It is the last place where you’d expect to find a school that teaches about civic rights — and has links to Philadelphia’s National Constitution Center.

But after driving an hour from central Kabul, over potholed roads jammed with trucks, cars, motorbikes and carts, and then maneuvering along a narrow, rutted dirt track and through wheel-deep puddles of water, we reached the Marefat school.

The two-story, pale-green, concrete building is built around a courtyard, with a balcony opening onto second-story classrooms. The school, which runs from the primary grades through high school, is the brainchild of Aziz Royesh, a largely self-taught, indefatigable, 39-year-old Afghan.

Royesh spent his youth fighting the Soviet occupation. But he was determined to expose a post-war generation to a different way of thinking about the world, and to unfamiliar concepts such as human rights, democracy and nonviolent struggle in lieu of war.

Royesh, a compact man with a large smile and a neat, black beard, set up his first schools in the Afghan refugee camps of Pakistan. Six years ago, he moved to Kabul and started the Marefat school in a poor neighborhood populated by Hazaras, members of a minority ethnic group of Mongol descent who are Shiite Muslims in a majority-Sunni country. Not surprisingly, the Hazaras have often been subject to persecution.

The determined Royesh got local people to donate land and began the school in a bombed-out building. Gradually, locals in the neighborhood — which had no school — contributed bricks, iron and labor; new classrooms went up every year. “They understood that we were helping them change the destiny of their kids,” Royesh said.

Most surprising is the philosophy that Royesh seeks to instill in students by requiring a special civic-education course from grades 5 through 9. “Humanism is the name of the course,” he told me in a cramped office. “We teach about humanism in the Renaissance, in Islamic teaching, and about human rights and democracy and citizens’ rights.”

You may be wondering by now about the Philly-Kabul connection. The original link was made via a young Philadelphian, Jeffrey Stern, who met Royesh during a two-year stint in Afghanistan as a freelance journalist and teacher. Stern returned to Philly to work with the Constitution Center on a program promoting constitutional principles in emerging democracies through education.

In the program’s first project, high school students from Marefat will pair with students of Philadelphia’s largely minority Constitution High School, which focuses on civic education. The students will exchange ideas and photos that portray how they, as minority students, define their role as citizens in their respective countries. The photos will appear in a joint exhibition at the Constitution Center and the National Museum of Afghanistan.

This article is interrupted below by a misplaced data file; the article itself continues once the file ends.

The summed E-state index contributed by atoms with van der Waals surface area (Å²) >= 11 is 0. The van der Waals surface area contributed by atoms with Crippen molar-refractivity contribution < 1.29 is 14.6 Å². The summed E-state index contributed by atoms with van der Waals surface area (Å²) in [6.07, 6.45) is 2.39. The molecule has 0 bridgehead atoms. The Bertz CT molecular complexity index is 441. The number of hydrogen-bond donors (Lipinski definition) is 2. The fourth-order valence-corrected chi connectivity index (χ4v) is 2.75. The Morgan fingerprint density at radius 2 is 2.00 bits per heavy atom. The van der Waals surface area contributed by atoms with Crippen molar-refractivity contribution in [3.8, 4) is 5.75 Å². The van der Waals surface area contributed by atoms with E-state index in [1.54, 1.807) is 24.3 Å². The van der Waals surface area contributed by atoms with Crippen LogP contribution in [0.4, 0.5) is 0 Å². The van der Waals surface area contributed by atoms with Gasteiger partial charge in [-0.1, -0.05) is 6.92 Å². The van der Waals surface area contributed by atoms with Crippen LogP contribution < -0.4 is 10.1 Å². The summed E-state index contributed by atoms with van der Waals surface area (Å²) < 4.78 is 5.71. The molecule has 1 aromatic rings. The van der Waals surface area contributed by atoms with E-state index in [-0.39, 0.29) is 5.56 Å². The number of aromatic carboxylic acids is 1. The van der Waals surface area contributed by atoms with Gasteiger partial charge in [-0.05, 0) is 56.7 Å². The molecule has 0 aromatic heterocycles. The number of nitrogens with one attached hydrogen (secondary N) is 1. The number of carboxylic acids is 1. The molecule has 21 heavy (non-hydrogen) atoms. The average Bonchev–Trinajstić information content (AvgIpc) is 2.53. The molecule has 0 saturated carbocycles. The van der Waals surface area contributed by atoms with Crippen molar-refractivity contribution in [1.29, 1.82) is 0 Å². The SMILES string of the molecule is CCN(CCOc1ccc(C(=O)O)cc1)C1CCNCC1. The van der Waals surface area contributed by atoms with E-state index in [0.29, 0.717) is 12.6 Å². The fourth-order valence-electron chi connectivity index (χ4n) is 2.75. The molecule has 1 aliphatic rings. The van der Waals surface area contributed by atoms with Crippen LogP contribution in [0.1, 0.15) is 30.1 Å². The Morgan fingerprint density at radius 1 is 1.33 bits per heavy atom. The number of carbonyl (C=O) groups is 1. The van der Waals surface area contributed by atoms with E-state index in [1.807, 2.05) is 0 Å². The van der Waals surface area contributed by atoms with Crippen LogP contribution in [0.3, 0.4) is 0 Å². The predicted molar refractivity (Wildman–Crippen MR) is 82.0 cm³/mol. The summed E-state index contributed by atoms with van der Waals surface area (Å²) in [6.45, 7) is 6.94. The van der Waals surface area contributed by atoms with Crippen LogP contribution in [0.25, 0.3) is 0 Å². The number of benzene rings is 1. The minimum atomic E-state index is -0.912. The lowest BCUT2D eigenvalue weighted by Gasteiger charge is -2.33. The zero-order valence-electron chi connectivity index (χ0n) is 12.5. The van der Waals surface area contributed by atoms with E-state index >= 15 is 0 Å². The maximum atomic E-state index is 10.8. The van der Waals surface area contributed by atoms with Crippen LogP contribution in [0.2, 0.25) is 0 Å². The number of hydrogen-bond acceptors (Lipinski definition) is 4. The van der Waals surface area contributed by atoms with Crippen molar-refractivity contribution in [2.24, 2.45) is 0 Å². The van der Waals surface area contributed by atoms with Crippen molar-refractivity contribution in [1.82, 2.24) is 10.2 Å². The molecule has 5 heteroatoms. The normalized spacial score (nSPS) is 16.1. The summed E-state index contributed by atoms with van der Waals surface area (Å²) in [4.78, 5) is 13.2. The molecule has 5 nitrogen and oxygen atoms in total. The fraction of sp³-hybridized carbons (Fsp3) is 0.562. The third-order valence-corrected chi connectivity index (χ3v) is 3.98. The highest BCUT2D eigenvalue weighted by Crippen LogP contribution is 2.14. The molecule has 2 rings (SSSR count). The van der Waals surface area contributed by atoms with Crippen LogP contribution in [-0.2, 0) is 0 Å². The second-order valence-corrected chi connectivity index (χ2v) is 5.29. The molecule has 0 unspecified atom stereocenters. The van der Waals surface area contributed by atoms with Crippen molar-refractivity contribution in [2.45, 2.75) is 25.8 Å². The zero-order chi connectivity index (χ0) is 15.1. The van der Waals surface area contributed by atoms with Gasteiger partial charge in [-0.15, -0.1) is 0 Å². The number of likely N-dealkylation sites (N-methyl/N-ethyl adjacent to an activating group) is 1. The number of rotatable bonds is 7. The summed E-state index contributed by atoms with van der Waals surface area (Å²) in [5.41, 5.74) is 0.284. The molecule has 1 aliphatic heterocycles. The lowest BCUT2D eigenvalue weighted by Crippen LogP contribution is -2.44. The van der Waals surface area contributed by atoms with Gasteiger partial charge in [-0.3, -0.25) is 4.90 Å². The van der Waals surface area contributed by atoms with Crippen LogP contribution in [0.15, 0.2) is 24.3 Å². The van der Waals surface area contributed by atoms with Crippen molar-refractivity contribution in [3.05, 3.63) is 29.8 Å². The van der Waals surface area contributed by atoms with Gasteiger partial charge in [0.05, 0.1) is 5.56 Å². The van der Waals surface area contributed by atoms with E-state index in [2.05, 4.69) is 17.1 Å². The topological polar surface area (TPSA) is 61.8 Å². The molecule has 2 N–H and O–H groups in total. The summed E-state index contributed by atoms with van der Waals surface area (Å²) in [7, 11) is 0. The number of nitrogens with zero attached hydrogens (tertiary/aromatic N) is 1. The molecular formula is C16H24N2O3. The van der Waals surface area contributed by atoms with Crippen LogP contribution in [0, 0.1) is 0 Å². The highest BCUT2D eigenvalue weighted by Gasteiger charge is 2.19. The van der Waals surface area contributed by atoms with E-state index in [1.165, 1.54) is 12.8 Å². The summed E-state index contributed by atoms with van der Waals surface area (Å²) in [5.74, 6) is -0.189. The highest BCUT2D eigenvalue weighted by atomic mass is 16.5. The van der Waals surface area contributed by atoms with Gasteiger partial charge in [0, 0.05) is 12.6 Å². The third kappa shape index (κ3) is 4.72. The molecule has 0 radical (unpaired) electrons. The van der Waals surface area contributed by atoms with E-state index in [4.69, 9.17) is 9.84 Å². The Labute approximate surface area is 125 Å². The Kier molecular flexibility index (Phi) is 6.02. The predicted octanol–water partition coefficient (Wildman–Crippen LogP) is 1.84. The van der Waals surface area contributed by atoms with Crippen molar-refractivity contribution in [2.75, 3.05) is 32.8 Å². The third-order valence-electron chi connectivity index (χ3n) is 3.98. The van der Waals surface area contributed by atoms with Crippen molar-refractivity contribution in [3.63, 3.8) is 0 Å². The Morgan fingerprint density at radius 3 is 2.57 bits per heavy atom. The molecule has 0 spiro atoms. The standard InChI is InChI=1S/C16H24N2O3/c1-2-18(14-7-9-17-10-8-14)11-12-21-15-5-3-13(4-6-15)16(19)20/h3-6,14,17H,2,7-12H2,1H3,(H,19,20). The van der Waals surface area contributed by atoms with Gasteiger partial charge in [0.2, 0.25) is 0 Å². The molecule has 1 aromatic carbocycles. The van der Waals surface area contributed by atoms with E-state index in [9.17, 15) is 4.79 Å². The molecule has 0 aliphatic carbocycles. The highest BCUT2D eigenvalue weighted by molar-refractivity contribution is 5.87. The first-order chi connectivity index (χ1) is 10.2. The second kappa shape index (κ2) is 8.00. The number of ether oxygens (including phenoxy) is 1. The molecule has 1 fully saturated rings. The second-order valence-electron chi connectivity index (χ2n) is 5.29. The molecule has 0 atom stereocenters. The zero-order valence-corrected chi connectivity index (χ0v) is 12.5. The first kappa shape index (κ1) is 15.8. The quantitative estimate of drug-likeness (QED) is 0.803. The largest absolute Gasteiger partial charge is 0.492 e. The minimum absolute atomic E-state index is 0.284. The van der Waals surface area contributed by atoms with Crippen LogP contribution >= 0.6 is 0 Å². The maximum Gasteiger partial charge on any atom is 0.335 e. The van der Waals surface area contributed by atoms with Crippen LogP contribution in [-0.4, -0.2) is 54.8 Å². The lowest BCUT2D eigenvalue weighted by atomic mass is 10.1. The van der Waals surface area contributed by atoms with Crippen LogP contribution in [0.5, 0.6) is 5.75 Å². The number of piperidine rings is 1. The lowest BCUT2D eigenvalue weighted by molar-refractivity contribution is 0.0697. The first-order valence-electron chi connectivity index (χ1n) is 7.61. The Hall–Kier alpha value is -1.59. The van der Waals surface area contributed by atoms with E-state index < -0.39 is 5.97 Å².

This week, the Constitution Center received a $105,000 grant from the American Association of Museums to support the program. The money will enable the Marefat students to buy cameras and computers and set up an Internet link to connect with their Philadelphia counterparts. Constitution Center president Linda Johnson said the students’ photos will enrich the experience of the center’s visitors.

I met several Marefat students and was impressed with their grasp of the concept of civic rights in a country where few have them. The boys were solemn, in shirts and ties, while the girls wore light-blue tunics, baggy pants, and white head scarfs — looking like young nuns until they burst into giggles. (Royesh wanted his school to be coed; the Ministry of Education insisted on separating the sexes, but there are some joint programs).

Parvin, a 14-year-old girl attending Marefat whose parents were war refugees in Iran, said firmly in English, “All girls should go to school. My father works three jobs, my big sister teaches, my mother’s father wouldn’t let her go to university, but I will go and be an engineer.” Masouda, another 14-year-old girl, said, “I want to know about the situation of girls and women in America, and to tell them the situation of girls here has changed.” And Bismillah, a 16-year-old boy, told me, “We are minorities. We need a freely elected government so people can control their own fate. People have to share.”

It will be fascinating to see how the Kabul and Philly students share experiences via words and photos. The reciprocal exhibits are scheduled for next spring.

Trudy Rubin is a columnist and editorial board member for The Philadelphia Inquirer. Her e-mail address is: [email protected]

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